Butler v. Advance Trading, Inc., an Illinois Corporation

Filing 16

ORDER AND OPINION entered by Judge James E. Shadid on 06/04/2024 granting 8 Partial Motion to Dismiss for Failure to State a Claim. Plaintiff may file an amended complaint, within 21 days of this order, either dropping Counts IV and V or providing the necessary allegations to establish exhaustion of her administrative remedies under the IHRA. See written Order. (KLC)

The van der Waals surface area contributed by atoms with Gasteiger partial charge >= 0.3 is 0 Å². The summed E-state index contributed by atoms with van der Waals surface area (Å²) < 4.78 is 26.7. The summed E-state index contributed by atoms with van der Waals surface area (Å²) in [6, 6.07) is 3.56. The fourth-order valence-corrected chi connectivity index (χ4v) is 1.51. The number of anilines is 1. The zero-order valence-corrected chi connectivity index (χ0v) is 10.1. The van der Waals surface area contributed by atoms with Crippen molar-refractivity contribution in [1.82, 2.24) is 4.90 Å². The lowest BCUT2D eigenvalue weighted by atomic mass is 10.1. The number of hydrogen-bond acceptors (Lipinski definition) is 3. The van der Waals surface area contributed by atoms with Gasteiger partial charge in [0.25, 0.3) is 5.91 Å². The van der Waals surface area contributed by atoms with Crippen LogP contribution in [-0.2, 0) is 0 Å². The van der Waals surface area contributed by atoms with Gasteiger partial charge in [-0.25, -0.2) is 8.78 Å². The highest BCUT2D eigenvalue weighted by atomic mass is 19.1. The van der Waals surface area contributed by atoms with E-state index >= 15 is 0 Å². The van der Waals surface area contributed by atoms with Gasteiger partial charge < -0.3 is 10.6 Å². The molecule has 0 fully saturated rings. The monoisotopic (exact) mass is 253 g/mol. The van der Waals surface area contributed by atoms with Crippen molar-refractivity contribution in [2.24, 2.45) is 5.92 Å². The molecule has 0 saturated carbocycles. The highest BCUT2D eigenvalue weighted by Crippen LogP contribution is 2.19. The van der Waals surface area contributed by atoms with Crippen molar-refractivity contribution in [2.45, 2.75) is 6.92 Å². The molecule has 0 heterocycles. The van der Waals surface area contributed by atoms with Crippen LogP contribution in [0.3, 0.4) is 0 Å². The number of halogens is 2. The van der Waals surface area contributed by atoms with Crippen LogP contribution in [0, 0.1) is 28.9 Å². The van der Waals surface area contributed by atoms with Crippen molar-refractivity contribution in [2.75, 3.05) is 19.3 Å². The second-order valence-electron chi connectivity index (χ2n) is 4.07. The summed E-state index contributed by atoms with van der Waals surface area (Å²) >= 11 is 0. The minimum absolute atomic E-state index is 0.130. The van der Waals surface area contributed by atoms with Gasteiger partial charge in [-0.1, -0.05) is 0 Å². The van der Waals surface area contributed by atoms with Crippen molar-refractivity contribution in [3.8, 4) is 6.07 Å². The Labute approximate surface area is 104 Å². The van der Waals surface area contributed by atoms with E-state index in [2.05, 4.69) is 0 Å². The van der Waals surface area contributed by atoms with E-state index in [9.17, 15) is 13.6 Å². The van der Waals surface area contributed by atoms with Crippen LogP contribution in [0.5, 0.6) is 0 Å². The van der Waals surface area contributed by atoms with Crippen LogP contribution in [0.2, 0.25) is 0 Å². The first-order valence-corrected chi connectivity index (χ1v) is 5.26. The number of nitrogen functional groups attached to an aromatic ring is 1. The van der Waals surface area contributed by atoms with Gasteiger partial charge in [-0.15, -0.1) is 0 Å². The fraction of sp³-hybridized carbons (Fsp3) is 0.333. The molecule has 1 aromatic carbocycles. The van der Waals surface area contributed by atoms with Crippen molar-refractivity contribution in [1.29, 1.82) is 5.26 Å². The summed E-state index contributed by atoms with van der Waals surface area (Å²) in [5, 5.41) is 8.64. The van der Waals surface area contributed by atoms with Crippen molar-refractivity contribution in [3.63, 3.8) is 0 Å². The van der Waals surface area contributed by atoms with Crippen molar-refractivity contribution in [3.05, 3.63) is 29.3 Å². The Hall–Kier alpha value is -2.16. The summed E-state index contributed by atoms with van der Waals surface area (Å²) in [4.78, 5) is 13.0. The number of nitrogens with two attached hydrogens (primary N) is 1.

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UNITED STATES DISTRICT COURT CENTRAL DISTRICT OF ILLINOIS MICHELLE BUTLER, ) ) Plaintiff, ) ) v. ) Case No. 23-cv-1445-JES ) ADVANCE TRADING, INC., ) an Illinois domestic corporation, ) ) Defendant. ) ORDER AND OPINION This matter is before the Court on the Defendant Advance Trading, Inc.’s (“ATI”) Partial Motion to Dismiss for Failure to State a Claim. Doc. 8. Plaintiff Michelle Butler filed a Response (Doc. 11), and ATI filed a Reply. Doc. 13. 1 For the following reasons, the Motion is GRANTED. Background 2 In her Complaint, Plaintiff asserts five claims against Defendant: Violation of the Equal Pay Act of 1963, 29 U.S.C. § 206(d) (Count I); Discrimination (Count II) and Retaliation (Count III) in Violation of Title VII of the Civil Rights Act, 42 U.S.C. § 2000e, et. Seq.; Discrimination in Violation of Section 2-102 of the Illinois Human Rights Act (“IHRA”), 775 ILCS 5/2-102 (Count IV); and Retaliation in Violation of Section 6-101 of the IHRA, 775 ILCS 5/6-101. See Doc. 1. She also seeks attorney’s fees, costs, reinstatement, damages, front pay, and other just relief the Court deems equitable and just. Id. at 13. 1 Defendant initially filed a Motion for Leave to File a Reply Brief (Doc. 12), which was granted by the Court. See Text Order Dated May 29, 2024. 2 The Court accepts facts in the Complaint (Doc. 1) as true for the purposes of evaluating a motion to dismiss. Fehlman v. Mankowski, 74 F.4th 872, 874 (7th Cir. 2023). 1 Of relevance here, the Motion (Doc. 8) does not seek dismissal of any claims due to the substantive merit of Plaintiff’s allegations. Rather, the Motion is solely restricted to challenging whether Plaintiff exhausted her administrative remedies under the IHRA. And so, the Court need only recount Plaintiff’s Complaint insofar as it concerns her exhaustion of administrative remedies. Plaintiff alleges the following, Doc. 1 at 1-2: 2. That BUTLER has fully complied with all administrative prerequisites to the filing of this suit. Namely, BUTLER timely filed a “Charge of Discrimination” with the U.S. Equal Employment Opportunity Commission (hereinafter referred to as the “EEOC”) and received a “Right to Sue Letter.” A true and accurate copy of the “Right to Sue Letter” that BUTLER received from the EEOC is attached hereto and incorporated herein as “Plaintiff’s Exhibit A.” 3. That this Complaint is being filed within ninety (90) days of BUTLER’s receipt of the aforementioned “Right to Sue Letter.” The Right to Sue Letter was sent to the Parties on September 15, 2023. See Doc. 1-1. The Complaint contains no other information concerning Plaintiff’s exhaustion of her administrative remedies. Nor does the Complaint include any reference to her correspondence or interaction with the Illinois Department of Human Rights (“IDHR”). The Court now turns to the Motion, in which Defendant moves to dismiss only Counts IV and V of the Complaint. Doc. 8. 3 Motion to Dismiss A motion to dismiss pursuant to Rule 12(b)(6) challenges whether a complaint sufficiently states a claim upon which relief may be granted. See Fed. R. Civ. P. 12(b)(6). In reviewing the motion, the Court accepts well-pleaded allegations in a complaint as true and draws all permissible inferences in favor of the nonmovant. See Sevugan v. Direct Energy Servs., LLC, 931 F.3d 610, 612 (7th Cir. 2019). To survive a motion to dismiss, the complaint must describe the claim in sufficient detail to put the defendant on notice as to the nature of the claim and its bases, and it 3 Defendant has otherwise answered the suit and does not move to dismiss Counts I, II, and III. See Doc. 7 (Answer). 2 must plausibly suggest that the plaintiff has a right to relief. Bell Atlantic Corp. v. Twombly, 550 U.S. 544, 555 (2007). A complaint must include only “a short and plain statement of the claim showing that the pleader is entitled to relief.” Fed. R. Civ. P. 8(a)(2). It need not allege specific facts, but it may not rest entirely on conclusory statements or empty recitations of the elements of the cause of action. Ashcroft v. Iqbal, 556 U.S. 662, 678 (2009). The “allegations must be enough to raise a right to relief above the speculative level.” Hardimon v. American River Transp. Co., LLC, 95 F.4th 1130, 1133 (7th Cir. 2024) (citation omitted). Discussion As noted, Plaintiff asserts two claims under the IHRA. Defendant argues that Plaintiff has not established that she exhausted her administrative remedies as to these claims, and so they must be dismissed. Doc. 8. In her Response, Plaintiff avers that exhaustion is unnecessary as the Court can “exercise original jurisdiction over IHRA claims pursuant to the provisions of 28 U.S.C. §1367(a),” due to the 2008 amendment to the IHRA. Doc. 11 at 2. 4 In the Reply, Defendant argues 4 Plaintiff also urges the Court to deny the motion because a failure to exhaust administrative remedies is an affirmative defense that should be addressed under a Rule 12(c) motion for judgment on the pleadings, rather than a Rule 12(b)(6) motion. Doc. 11 at 3. In the Response, Defendant argues that Rule 12(b)(6) is an adequate tool to challenge Plaintiff’s failure to exhaust, as the face of the Complaint clearly lacks the necessary allegations. Doc. 13 at 3-5. The Court agrees with Defendant, and finds the Complaint so lacking as to exhaustion, that the challenge is properly before the Court under Rule 12(b)(6). See Thomas v. C.H. Robinson Worldwide, Inc., MMM-21-1275, 2021 WL 10257557, at *3 (C.D. Ill. Dec. 15, 2021) (“...to support a Rule 12(b)(6) motion to dismiss, the fact that the plaintiff failed to exhaust administrative remedies must appear plainly on the face of the complaint.”). Indeed, district courts routinely dismiss IHRA claims for failure to exhaust when raised under Rule 12(b)(6). See, e.g., Hammond v. Graphic Packaging, Inc., CRL-23-3149, 2024 WL 377806 (C.D. Ill. Jan. 31, 2024); Bakhtiari v. Doe, SLE-22-2406, 2023 WL 415548, at *4 (N.D. Ill. Jan. 25, 2023); Baranowska v. Intertek Testing Servs. NA, Inc., BWJ-19-6844, 2020 WL 1701860, at *4 (N.D. Ill. Apr. 8, 2020). And, even if Defendant’s argument that Plaintiff failed to exhaust her administrative remedies was to be analyzed under Rule 12(b)(1), see, e.g., Renfro v. Rotary International, HDL-22-6132, 2023 WL 5487061 (N.D. Ill. Aug. 24, 2023), or Rule 12(c), see, e.g., Hickman v. Bd. of Educ. of Hinsdale Township, EEC-23-1102, 2023 WL 9050972, at *2 (N.D. Ill. Dec. 29, 2023), the Court would grant the motion for the same reasons discussed throughout this Order and Opinion. 3 that Plaintiff misrepresented the IHRA 2008 amendment, as it only served to allow a plaintiff to choose whether to litigate her claims with 1) the Illinois Human Rights Commission (the “Commission”), as was previously the case, or 2) an appropriate state or federal court, as was newly permitted under the 2008 amendment. Doc. 13 at 2-3. Defendant argues that a plaintiff must still exhaust her administrative remedies. Id. Defendant’s position is the right one. Before initiating suit under the IHRA, a plaintiff must file a charge of discrimination with the IDHR “within 300 days of the claimed violation.” Gonzalzles v. Ferrara Candy Co., MFK-2313838, 2024 WL 640954, at *2 (N.D. Ill. Feb. 15, 2024) (citing 775 ILCS 5/7A-102)). And, if a charge is filed with the EEOC in Illinois, it is automatically cross-filed with the IDHR. See 775 ILCS 5/7A-102(A-1)(1). “If the EEOC is the governmental agency designated to investigate the charge first,” the IDHR will “take no action until the EEOC makes a determination on the charge.” Id. “In such cases, after receiving notice from the EEOC that a charge was filed, the” IDHR notifies the parties that, inter alia, the EEOC is investigating the charge and the charge “has been sent to the [IDHR] for dual filing purposes.” Id. After the EEOC makes its determination, the IHRA requires that the complainant “submit a copy of the EEOC’s determination [to the IDHR] within 30 days after service of the determination by the EEOC on [the] complainant.” Id. “At that time, the IDHR will either accept this determination or begin an independent investigation.” Surgit v. City of Chi., EEC-19-7630, 2023 WL 2746000, at *4 (N.D. Ill. Mar. 31, 2023) (citing 775 ILCS 5/7A-102(A-1)(1)(iv)). “Courts may not hear IHRA claims until the [IDHR] has made a determination as to whether there is substantial evidence of an IHRA violation and either notified a complainant of her right to proceed or dismissed the claim.” Scott v. City of Kewanee, SLD-13-1292, 2014 WL 1302025, at *4 (C.D. Ill. Mar. 28, 2014) (citing 775 ILCS 5/7A–102(B), (C)(4), (D)(4)). And, properly 4 exhausted IHRA claims may be heard by the Commission, Illinois circuit courts, or federal courts. See Clark v. Olin Winchester, LLC, ___ F. Supp. 3d ___, 2024 WL 1193661, at *11 (S.D. Ill. 2024) (citing De v. City of Chi., 912 F. Supp. 2d 709, 731-32 (N.D. Ill. 2012) (collecting cases)). 5 Here, the Complaint is bereft of any crucial allegations concerning exhaustion under the IHRA. Plaintiff has not alleged that she forwarded the EEOC’s determination to the IDHR. Nor has Plaintiff alleged that the IDHR dismissed the charges, accepted the EEOC’s determination, or began its own investigation. Indeed, the only possible support for her exhaustion under the IHRA is the allegation that she “…has fully complied with all administrative prerequisites to the filing of this suit.” Doc. 1 at 1. However, this vague and conclusory assertion cannot establish exhaustion. Cf. Smuk v. Specialty Foods Grp., Inc., JRB-13-8282, 2015 WL 969969, at *1 (N.D. Ill. Mar. 2, 2015) (“Thus, although Smuk alleges in his amended complaint that he exhausted his administrative remedies, the Court need not accept that as true.”). And, the Court notes that Plaintiff, in her Response, does not dispute her failure to exhaust administrative remedies with the IHRA. At most, she suggests (Doc. 11 at 3) that her Right to Sue Letter (Doc. 1-1) somehow saves her IHRA claims. This proposition is unavailing. See Laurie v. BeDell, DRH-16-759, 2017 WL 1076940, at *4 (S.D. Ill. Mar. 22, 2017) (“Defendant is correct that receiving a right-to-sue letter from the EEOC is not sufficient to establish the exhaustion of administrative remedies pursuant to the IHRA.”) (citations omitted). 6 Accordingly, Plaintiff’s failure to include a single non- 5 The law is not well-settled as to whether an IHRA claim may be heard by a federal court if the IDHR dismissed the charge for lack of jurisdiction. Compare Goldberg v. Chi. Sch. for Piano Tech., NFP, JHL-14-1440, 2015 WL 468792, at *3 (N.D. Ill. Feb. 3, 2015), with Winkelman v. Cont’l Nursing and Rehab. Ctr., LLC, MSS-20-2480, 2021 WL 5034833, at *4 n.9 (N.D. Ill. Feb. 1, 2021). 6 Although not dispositive of exhaustion, Plaintiff also fails to allege that the IDHR notified the Parties, as is required by statute, that the charge was cross-filed and subject to investigation by the EEOC. 5 conclusory allegation as to her exhaustion of administrative remedies under the IHRA, including her failure to allege that she forwarded the EEOC’s determination to the IDHR within the 30-day period, necessarily defeats her claim. See e.g., Donald v. City of Chi., 539 F. Supp. 3d 912, 921 (N.D. Ill. 2021) (“The City contends that Ms. Donald’s failure to forward the EEOC determination to the IDHR within the 30-day period dooms her claim. I agree.”). Conclusion Whether Plaintiff “complied with the Illinois statute is a question easily answered,” and yet, her pleadings have failed to shed any meaningful light as to whether she properly exhausted her IHRA claims. Jafri v. Signal Funding LLC, TMD-19-645, 2019 WL 4824883, at *2 (N.D. Ill. Oct. 1, 2019). In light of the foregoing, the Court must grant the Motion (Doc. 8), as Plaintiff has failed to adequately allege exhaustion of her administrative remedies under the IHRA. Therefore, Counts IV and V in the Complaint are dismissed without prejudice. Plaintiff may file an amended complaint, within 21 days of this order, either dropping Counts IV and V or providing the necessary allegations to establish exhaustion of her administrative remedies under the IHRA. See Abu-Shawish v. United States, 898 F.3d 726, 738 (7th Cir. 2018) (“The usual standard in civil cases is to allow defective pleadings to be corrected, especially in early stages, at least where amendment would not be futile.”) (citations omitted). Entered on this 4th day of June 2024. s/ James E. Shadid JAMES E. SHADID UNITED STATES DISTRICT JUDGE 6